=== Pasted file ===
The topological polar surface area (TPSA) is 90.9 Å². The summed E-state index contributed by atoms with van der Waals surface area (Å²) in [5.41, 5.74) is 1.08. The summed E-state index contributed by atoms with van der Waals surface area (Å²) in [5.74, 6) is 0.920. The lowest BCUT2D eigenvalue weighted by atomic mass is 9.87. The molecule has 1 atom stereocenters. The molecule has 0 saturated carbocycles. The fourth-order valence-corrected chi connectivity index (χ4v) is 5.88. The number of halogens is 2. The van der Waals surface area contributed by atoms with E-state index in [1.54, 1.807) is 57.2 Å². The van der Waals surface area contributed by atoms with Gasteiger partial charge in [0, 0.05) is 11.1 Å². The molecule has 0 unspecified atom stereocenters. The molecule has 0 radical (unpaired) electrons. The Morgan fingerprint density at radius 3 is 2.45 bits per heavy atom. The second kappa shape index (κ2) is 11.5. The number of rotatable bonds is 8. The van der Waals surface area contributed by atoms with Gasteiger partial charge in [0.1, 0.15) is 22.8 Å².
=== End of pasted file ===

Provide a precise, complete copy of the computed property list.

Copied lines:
The topological polar surface area (TPSA) is 90.9 Å². The summed E-state index contributed by atoms with van der Waals surface area (Å²) in [5.41, 5.74) is 1.08. The summed E-state index contributed by atoms with van der Waals surface area (Å²) in [5.74, 6) is 0.920. The lowest BCUT2D eigenvalue weighted by atomic mass is 9.87. The molecule has 1 atom stereocenters. The molecule has 0 saturated carbocycles. The fourth-order valence-corrected chi connectivity index (χ4v) is 5.88. The number of halogens is 2. The van der Waals surface area contributed by atoms with E-state index in [1.54, 1.807) is 57.2 Å². The van der Waals surface area contributed by atoms with Gasteiger partial charge in [0, 0.05) is 11.1 Å². The molecule has 0 unspecified atom stereocenters. The molecule has 0 radical (unpaired) electrons. The Morgan fingerprint density at radius 3 is 2.45 bits per heavy atom. The second kappa shape index (κ2) is 11.5. The number of rotatable bonds is 8. The van der Waals surface area contributed by atoms with Gasteiger partial charge in [0.1, 0.15) is 22.8 Å².